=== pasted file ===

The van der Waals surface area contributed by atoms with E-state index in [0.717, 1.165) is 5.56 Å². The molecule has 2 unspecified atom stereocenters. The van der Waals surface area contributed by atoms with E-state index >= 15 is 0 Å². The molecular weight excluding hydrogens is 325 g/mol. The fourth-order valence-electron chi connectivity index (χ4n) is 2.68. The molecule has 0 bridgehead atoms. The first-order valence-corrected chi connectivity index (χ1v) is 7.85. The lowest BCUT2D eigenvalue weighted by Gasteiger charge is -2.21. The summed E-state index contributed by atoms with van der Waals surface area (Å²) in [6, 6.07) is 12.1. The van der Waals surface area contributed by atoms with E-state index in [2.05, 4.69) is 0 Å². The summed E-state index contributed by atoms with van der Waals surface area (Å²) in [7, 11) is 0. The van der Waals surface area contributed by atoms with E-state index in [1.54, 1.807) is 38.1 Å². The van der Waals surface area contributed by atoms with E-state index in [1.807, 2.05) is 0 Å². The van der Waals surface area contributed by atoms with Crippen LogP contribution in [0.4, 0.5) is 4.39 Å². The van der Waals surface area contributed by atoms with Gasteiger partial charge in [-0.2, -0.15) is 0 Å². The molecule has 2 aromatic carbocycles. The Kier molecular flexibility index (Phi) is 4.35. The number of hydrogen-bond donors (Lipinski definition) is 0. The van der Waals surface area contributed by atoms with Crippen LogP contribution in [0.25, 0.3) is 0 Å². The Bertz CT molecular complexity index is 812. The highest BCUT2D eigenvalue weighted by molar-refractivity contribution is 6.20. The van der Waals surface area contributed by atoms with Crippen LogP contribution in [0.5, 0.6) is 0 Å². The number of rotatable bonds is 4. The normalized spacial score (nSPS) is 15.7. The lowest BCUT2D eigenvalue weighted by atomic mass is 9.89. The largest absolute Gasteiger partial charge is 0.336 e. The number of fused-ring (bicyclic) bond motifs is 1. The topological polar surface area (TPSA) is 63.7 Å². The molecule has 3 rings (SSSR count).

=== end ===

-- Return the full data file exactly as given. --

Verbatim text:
The van der Waals surface area contributed by atoms with E-state index in [0.717, 1.165) is 5.56 Å². The molecule has 2 unspecified atom stereocenters. The van der Waals surface area contributed by atoms with E-state index >= 15 is 0 Å². The molecular weight excluding hydrogens is 325 g/mol. The fourth-order valence-electron chi connectivity index (χ4n) is 2.68. The molecule has 0 bridgehead atoms. The first-order valence-corrected chi connectivity index (χ1v) is 7.85. The lowest BCUT2D eigenvalue weighted by Gasteiger charge is -2.21. The summed E-state index contributed by atoms with van der Waals surface area (Å²) in [6, 6.07) is 12.1. The van der Waals surface area contributed by atoms with E-state index in [2.05, 4.69) is 0 Å². The summed E-state index contributed by atoms with van der Waals surface area (Å²) in [7, 11) is 0. The van der Waals surface area contributed by atoms with E-state index in [1.54, 1.807) is 38.1 Å². The van der Waals surface area contributed by atoms with E-state index in [1.807, 2.05) is 0 Å². The van der Waals surface area contributed by atoms with Crippen LogP contribution in [0.4, 0.5) is 4.39 Å². The van der Waals surface area contributed by atoms with Gasteiger partial charge in [-0.2, -0.15) is 0 Å². The molecule has 2 aromatic carbocycles. The Kier molecular flexibility index (Phi) is 4.35. The number of hydrogen-bond donors (Lipinski definition) is 0. The van der Waals surface area contributed by atoms with Crippen LogP contribution in [0.25, 0.3) is 0 Å². The Bertz CT molecular complexity index is 812. The highest BCUT2D eigenvalue weighted by molar-refractivity contribution is 6.20. The van der Waals surface area contributed by atoms with Crippen LogP contribution in [0.5, 0.6) is 0 Å². The number of rotatable bonds is 4. The normalized spacial score (nSPS) is 15.7. The lowest BCUT2D eigenvalue weighted by atomic mass is 9.89. The largest absolute Gasteiger partial charge is 0.336 e. The number of fused-ring (bicyclic) bond motifs is 1. The topological polar surface area (TPSA) is 63.7 Å². The molecule has 3 rings (SSSR count).